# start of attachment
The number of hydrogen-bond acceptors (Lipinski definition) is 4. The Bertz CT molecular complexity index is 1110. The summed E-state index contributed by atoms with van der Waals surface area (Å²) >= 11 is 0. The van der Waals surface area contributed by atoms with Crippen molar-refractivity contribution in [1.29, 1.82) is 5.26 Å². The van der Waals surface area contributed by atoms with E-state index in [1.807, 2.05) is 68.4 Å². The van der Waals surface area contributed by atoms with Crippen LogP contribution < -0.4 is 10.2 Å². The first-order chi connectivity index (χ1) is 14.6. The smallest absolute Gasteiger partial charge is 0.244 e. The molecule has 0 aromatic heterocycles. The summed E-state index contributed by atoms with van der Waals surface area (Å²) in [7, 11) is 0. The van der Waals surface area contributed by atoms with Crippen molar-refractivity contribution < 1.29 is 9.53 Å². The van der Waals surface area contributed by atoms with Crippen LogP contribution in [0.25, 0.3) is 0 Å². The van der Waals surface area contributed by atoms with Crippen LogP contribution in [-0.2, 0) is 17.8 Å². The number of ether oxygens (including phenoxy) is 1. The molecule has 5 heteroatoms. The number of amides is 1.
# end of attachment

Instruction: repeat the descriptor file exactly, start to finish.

The number of hydrogen-bond acceptors (Lipinski definition) is 4. The Bertz CT molecular complexity index is 1110. The summed E-state index contributed by atoms with van der Waals surface area (Å²) >= 11 is 0. The van der Waals surface area contributed by atoms with Crippen molar-refractivity contribution in [1.29, 1.82) is 5.26 Å². The van der Waals surface area contributed by atoms with E-state index in [1.807, 2.05) is 68.4 Å². The van der Waals surface area contributed by atoms with Crippen LogP contribution < -0.4 is 10.2 Å². The first-order chi connectivity index (χ1) is 14.6. The smallest absolute Gasteiger partial charge is 0.244 e. The molecule has 0 aromatic heterocycles. The summed E-state index contributed by atoms with van der Waals surface area (Å²) in [7, 11) is 0. The van der Waals surface area contributed by atoms with Crippen molar-refractivity contribution < 1.29 is 9.53 Å². The van der Waals surface area contributed by atoms with Crippen LogP contribution in [0.25, 0.3) is 0 Å². The van der Waals surface area contributed by atoms with Crippen LogP contribution in [-0.2, 0) is 17.8 Å². The number of ether oxygens (including phenoxy) is 1. The molecule has 5 heteroatoms. The number of amides is 1.